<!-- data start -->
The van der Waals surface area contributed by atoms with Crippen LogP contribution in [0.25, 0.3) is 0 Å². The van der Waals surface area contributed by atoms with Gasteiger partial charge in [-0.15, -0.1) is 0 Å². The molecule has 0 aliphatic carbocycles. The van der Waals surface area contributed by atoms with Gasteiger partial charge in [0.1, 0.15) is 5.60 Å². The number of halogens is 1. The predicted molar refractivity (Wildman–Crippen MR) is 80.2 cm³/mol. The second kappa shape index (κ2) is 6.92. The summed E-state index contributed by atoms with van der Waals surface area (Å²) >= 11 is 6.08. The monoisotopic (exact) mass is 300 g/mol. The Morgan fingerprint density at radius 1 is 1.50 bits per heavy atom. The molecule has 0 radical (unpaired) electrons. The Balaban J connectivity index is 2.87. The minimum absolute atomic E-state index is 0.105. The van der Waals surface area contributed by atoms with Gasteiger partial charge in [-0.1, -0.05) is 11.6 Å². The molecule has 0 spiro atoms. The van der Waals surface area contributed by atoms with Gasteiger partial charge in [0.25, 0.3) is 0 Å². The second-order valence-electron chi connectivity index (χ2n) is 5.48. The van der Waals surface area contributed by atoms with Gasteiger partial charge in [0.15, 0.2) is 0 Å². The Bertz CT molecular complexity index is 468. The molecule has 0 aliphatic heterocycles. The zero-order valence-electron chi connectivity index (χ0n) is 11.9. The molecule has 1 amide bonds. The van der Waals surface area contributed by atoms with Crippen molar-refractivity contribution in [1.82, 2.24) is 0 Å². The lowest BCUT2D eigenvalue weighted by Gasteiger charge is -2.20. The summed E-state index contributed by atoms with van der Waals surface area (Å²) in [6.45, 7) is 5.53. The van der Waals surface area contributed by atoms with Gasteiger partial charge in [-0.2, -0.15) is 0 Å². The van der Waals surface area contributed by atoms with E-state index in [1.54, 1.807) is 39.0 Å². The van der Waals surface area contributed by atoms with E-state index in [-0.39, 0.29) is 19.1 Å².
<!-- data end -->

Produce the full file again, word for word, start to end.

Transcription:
The van der Waals surface area contributed by atoms with Crippen LogP contribution in [0.25, 0.3) is 0 Å². The van der Waals surface area contributed by atoms with Gasteiger partial charge in [-0.15, -0.1) is 0 Å². The molecule has 0 aliphatic carbocycles. The van der Waals surface area contributed by atoms with Gasteiger partial charge in [0.1, 0.15) is 5.60 Å². The number of halogens is 1. The predicted molar refractivity (Wildman–Crippen MR) is 80.2 cm³/mol. The second kappa shape index (κ2) is 6.92. The summed E-state index contributed by atoms with van der Waals surface area (Å²) >= 11 is 6.08. The monoisotopic (exact) mass is 300 g/mol. The Morgan fingerprint density at radius 1 is 1.50 bits per heavy atom. The molecule has 0 radical (unpaired) electrons. The Balaban J connectivity index is 2.87. The minimum absolute atomic E-state index is 0.105. The van der Waals surface area contributed by atoms with Gasteiger partial charge in [-0.1, -0.05) is 11.6 Å². The molecule has 0 spiro atoms. The van der Waals surface area contributed by atoms with Gasteiger partial charge in [0.25, 0.3) is 0 Å². The second-order valence-electron chi connectivity index (χ2n) is 5.48. The van der Waals surface area contributed by atoms with Gasteiger partial charge in [0.15, 0.2) is 0 Å². The Bertz CT molecular complexity index is 468. The molecule has 0 aliphatic heterocycles. The zero-order valence-electron chi connectivity index (χ0n) is 11.9. The molecule has 1 amide bonds. The van der Waals surface area contributed by atoms with Crippen molar-refractivity contribution in [1.82, 2.24) is 0 Å². The lowest BCUT2D eigenvalue weighted by Gasteiger charge is -2.20. The summed E-state index contributed by atoms with van der Waals surface area (Å²) in [6.45, 7) is 5.53. The van der Waals surface area contributed by atoms with Gasteiger partial charge in [-0.2, -0.15) is 0 Å². The van der Waals surface area contributed by atoms with E-state index in [1.54, 1.807) is 39.0 Å². The van der Waals surface area contributed by atoms with E-state index in [-0.39, 0.29) is 19.1 Å².